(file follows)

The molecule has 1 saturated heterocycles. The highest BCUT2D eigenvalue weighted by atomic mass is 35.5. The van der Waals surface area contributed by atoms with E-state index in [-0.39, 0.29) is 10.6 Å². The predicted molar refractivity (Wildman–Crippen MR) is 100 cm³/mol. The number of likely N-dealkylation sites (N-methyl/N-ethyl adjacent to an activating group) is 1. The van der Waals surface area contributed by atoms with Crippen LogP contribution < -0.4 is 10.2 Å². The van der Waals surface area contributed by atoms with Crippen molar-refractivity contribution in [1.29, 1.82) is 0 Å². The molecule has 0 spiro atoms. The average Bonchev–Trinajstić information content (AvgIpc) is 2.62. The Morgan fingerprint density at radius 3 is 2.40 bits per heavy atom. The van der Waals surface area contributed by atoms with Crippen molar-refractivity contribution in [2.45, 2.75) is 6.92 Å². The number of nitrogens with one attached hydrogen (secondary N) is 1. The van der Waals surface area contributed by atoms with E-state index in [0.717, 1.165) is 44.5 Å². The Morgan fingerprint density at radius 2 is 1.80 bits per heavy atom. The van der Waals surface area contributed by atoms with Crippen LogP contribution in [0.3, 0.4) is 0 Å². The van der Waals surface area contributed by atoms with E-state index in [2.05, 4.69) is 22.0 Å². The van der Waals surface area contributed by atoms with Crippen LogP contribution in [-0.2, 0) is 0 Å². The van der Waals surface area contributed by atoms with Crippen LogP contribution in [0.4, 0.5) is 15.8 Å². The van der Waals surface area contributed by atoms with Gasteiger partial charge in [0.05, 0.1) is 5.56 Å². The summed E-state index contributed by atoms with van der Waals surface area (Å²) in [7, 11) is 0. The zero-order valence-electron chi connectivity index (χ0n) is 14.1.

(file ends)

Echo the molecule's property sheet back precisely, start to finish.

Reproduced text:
The molecule has 1 saturated heterocycles. The highest BCUT2D eigenvalue weighted by atomic mass is 35.5. The van der Waals surface area contributed by atoms with E-state index in [-0.39, 0.29) is 10.6 Å². The predicted molar refractivity (Wildman–Crippen MR) is 100 cm³/mol. The number of likely N-dealkylation sites (N-methyl/N-ethyl adjacent to an activating group) is 1. The van der Waals surface area contributed by atoms with Crippen LogP contribution < -0.4 is 10.2 Å². The van der Waals surface area contributed by atoms with Crippen molar-refractivity contribution in [1.29, 1.82) is 0 Å². The molecule has 0 spiro atoms. The average Bonchev–Trinajstić information content (AvgIpc) is 2.62. The Morgan fingerprint density at radius 3 is 2.40 bits per heavy atom. The van der Waals surface area contributed by atoms with Crippen molar-refractivity contribution in [2.45, 2.75) is 6.92 Å². The number of nitrogens with one attached hydrogen (secondary N) is 1. The van der Waals surface area contributed by atoms with E-state index in [0.717, 1.165) is 44.5 Å². The Morgan fingerprint density at radius 2 is 1.80 bits per heavy atom. The van der Waals surface area contributed by atoms with Crippen LogP contribution in [0.3, 0.4) is 0 Å². The van der Waals surface area contributed by atoms with E-state index in [2.05, 4.69) is 22.0 Å². The van der Waals surface area contributed by atoms with Crippen LogP contribution in [-0.2, 0) is 0 Å². The van der Waals surface area contributed by atoms with Crippen LogP contribution in [0.4, 0.5) is 15.8 Å². The van der Waals surface area contributed by atoms with Gasteiger partial charge in [0.05, 0.1) is 5.56 Å². The summed E-state index contributed by atoms with van der Waals surface area (Å²) in [7, 11) is 0. The zero-order valence-electron chi connectivity index (χ0n) is 14.1.